Over lunch, we showed Dot the progress we have made and discussed the project along with other possibilities and projects that could be made. Neil shared his enthusiasm for the possibility of choosing a warm or cool light by the user within the lamp with Dot and she thought that would be a great idea for different times of day or tasks you might be working on.
I also shared with them the Samsung Smart Bike design story and explained how it was intended to encourage cross-generational learning and increased interest in traditional crafts (similar to what we were looking at together). Dot commented that she is comfortable with technology when she’s had a chance to get to terms with it but finds the initial starting sometimes to be difficult. This was generally because her grandkids jumped right without explaining how it works. I agreed that I had felt similarly with the Arduino beginner’s kit I purchased for this project because there was no start guide printed in the box. It did come with a QR code, which makes sense for a tech-based kit, but I still would have liked a small booklet or card guide to help get my computer connected to the board and walk through the first few steps. Even though I am quite comical technology was slightly intimidating at first.
A Master at Work
Watching Neil work was a great experience and working together on this project was a lot of fun. It was interesting to see how even with years of experience you can still realize an easier way of doing something after you’ve made it more difficult. Neil is a master carver and used his chisel to match the angle of the lamp post with the notch in the base, only to comment “Oh I could have just cut the post straight rather than angle the base” (N. Fyffe, 2022) – I’m sure that would have worked great but it was still good to see his expert skills in action.
Over the course of our day together, Neil shared how he started in woodworking by building his own instruments (mainly acoustic guitars). He has also worked on a number of other projects, with most of his work coming from architects or through his website. He noted that he had always found business through word of mouth but did notice once he had a website that work started coming through that.
One of his notable projects he had spare pieces left from was the Barton Hotel, where he was commissioned to work on the gables by the architects, which was a fine example of the type of work he usually works on.
We also spoke about other collaborative projects, including is work on a Canadian totem pole project up in Aberdeenshire. It was funny how we came to speak about this project actually. I was asking him about the tools he had in his workshop, commenting that my parents had a small dremmel when I was younger and I used it to make a totem pole project (but did not venture much into hand carving with chisels). He said that he has actually worked on a totem pole project with a team of Canadian craftspeople and that the chisels they used “looked more like spades” (because of their large size). He did get the chance to try out their tools and they shared some of their skills with each other. While they were each responsible for carving a particular portion of the pole, it was truly a collaborative project.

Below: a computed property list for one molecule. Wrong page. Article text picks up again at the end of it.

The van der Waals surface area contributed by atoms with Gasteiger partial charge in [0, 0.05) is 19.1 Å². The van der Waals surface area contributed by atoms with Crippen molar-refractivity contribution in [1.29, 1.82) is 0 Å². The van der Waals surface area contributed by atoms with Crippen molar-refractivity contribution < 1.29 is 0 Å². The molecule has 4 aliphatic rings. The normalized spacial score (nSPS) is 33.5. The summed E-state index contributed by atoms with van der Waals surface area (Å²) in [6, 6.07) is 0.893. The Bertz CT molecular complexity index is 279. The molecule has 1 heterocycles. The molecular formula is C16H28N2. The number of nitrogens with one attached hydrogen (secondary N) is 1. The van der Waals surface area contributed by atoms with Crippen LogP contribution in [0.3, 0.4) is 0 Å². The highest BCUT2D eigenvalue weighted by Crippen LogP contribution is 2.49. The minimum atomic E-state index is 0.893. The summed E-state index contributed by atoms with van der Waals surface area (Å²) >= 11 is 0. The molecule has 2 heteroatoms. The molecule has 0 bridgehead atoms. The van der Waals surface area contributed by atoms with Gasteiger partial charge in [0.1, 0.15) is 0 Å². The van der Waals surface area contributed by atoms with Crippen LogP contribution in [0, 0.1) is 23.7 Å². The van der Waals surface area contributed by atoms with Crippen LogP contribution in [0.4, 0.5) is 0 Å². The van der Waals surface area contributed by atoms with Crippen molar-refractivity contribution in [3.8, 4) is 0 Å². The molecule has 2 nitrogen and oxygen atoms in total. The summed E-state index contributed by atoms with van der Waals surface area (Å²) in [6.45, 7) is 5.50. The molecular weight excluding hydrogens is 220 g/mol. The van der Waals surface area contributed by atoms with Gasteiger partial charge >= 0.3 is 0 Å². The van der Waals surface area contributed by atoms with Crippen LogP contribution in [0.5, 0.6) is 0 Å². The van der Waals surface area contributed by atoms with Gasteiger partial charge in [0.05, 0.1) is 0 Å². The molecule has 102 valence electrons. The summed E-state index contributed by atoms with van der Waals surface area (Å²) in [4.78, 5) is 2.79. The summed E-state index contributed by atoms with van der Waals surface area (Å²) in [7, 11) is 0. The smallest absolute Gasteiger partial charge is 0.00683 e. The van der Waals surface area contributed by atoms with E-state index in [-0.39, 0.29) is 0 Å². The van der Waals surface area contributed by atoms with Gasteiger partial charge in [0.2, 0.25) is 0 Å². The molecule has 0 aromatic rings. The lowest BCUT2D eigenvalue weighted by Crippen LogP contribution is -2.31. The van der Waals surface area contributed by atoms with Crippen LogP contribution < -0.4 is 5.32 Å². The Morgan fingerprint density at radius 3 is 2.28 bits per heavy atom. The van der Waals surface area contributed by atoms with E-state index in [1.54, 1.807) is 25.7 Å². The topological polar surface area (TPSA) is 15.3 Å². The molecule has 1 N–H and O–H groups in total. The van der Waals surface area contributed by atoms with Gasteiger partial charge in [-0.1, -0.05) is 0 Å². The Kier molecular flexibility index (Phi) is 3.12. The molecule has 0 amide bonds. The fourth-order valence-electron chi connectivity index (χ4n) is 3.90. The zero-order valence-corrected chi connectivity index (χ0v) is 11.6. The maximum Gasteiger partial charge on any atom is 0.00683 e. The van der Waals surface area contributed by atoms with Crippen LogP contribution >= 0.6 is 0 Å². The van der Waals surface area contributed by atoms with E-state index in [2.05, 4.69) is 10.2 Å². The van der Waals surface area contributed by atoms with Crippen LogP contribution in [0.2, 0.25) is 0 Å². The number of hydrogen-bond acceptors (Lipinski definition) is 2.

The base of the wooden bowl Neil had created previously needed to be removed to give the lamp more of a shade appearance (rather than a bowl). Things started to come together. I sanded down the lamp post and fed wiring through, connecting it to the 2x LED strips we had attached to the inside of the newly modified lamp shade.
It did start to appear that the base of the lamp started to have a guitar-like feel to it, which was of course unintentional but interesting considering that instrument making is how Neil got started in woodworking. The way he approached the making of the box for the base by using a solid piece and cutting out the interior space – rather than starting from the idea of a cube of separate planes was an interesting approach but meant we could add the weight back in and the curve was easier to match with the top. It also meant we could have the stripes of the plywood as a distinguishing feature. In the end, the base does almost have a solid appearance – rather than looking like a box.
Finishing up for the day at Neil’s workshop
Unfortunately, when programming and testing the components before heading to Neil’s workshop, I accidentally blew the board (read more here) 😳 which meant we were unable to test it fully in his workshop, but I completed the remainder at home/ in the Napier workshop and shared the results with Reddit. Click ‘next post‘ to read more.
To see more of Neil Fyffe’s work be sure to check out his website at: http://www.neilfyffe.co.uk